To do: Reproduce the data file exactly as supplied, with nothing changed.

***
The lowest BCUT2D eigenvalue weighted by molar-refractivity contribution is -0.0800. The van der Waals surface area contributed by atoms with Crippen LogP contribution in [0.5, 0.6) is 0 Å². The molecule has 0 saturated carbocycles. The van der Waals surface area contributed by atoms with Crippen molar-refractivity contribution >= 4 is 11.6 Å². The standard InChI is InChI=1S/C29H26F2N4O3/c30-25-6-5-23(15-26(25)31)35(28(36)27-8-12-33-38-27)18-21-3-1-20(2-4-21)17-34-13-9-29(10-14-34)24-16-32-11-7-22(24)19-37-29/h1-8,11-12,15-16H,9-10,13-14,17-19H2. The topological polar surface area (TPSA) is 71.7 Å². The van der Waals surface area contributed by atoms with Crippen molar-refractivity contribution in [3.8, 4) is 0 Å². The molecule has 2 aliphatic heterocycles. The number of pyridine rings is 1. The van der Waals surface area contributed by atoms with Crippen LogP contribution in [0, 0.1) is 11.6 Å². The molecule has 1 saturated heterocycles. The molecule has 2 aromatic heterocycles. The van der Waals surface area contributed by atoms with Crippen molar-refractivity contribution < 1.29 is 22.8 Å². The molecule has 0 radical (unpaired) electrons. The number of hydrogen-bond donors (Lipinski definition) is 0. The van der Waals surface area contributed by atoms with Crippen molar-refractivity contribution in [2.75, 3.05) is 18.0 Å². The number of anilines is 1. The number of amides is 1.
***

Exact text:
The lowest BCUT2D eigenvalue weighted by molar-refractivity contribution is -0.0800. The van der Waals surface area contributed by atoms with Crippen LogP contribution in [0.5, 0.6) is 0 Å². The molecule has 0 saturated carbocycles. The van der Waals surface area contributed by atoms with Crippen molar-refractivity contribution >= 4 is 11.6 Å². The standard InChI is InChI=1S/C29H26F2N4O3/c30-25-6-5-23(15-26(25)31)35(28(36)27-8-12-33-38-27)18-21-3-1-20(2-4-21)17-34-13-9-29(10-14-34)24-16-32-11-7-22(24)19-37-29/h1-8,11-12,15-16H,9-10,13-14,17-19H2. The topological polar surface area (TPSA) is 71.7 Å². The van der Waals surface area contributed by atoms with Crippen molar-refractivity contribution in [3.8, 4) is 0 Å². The molecule has 2 aliphatic heterocycles. The number of pyridine rings is 1. The van der Waals surface area contributed by atoms with Crippen LogP contribution in [0, 0.1) is 11.6 Å². The molecule has 1 saturated heterocycles. The molecule has 2 aromatic heterocycles. The van der Waals surface area contributed by atoms with Crippen molar-refractivity contribution < 1.29 is 22.8 Å². The molecule has 0 radical (unpaired) electrons. The number of hydrogen-bond donors (Lipinski definition) is 0. The van der Waals surface area contributed by atoms with Crippen molar-refractivity contribution in [2.75, 3.05) is 18.0 Å². The number of anilines is 1. The number of amides is 1.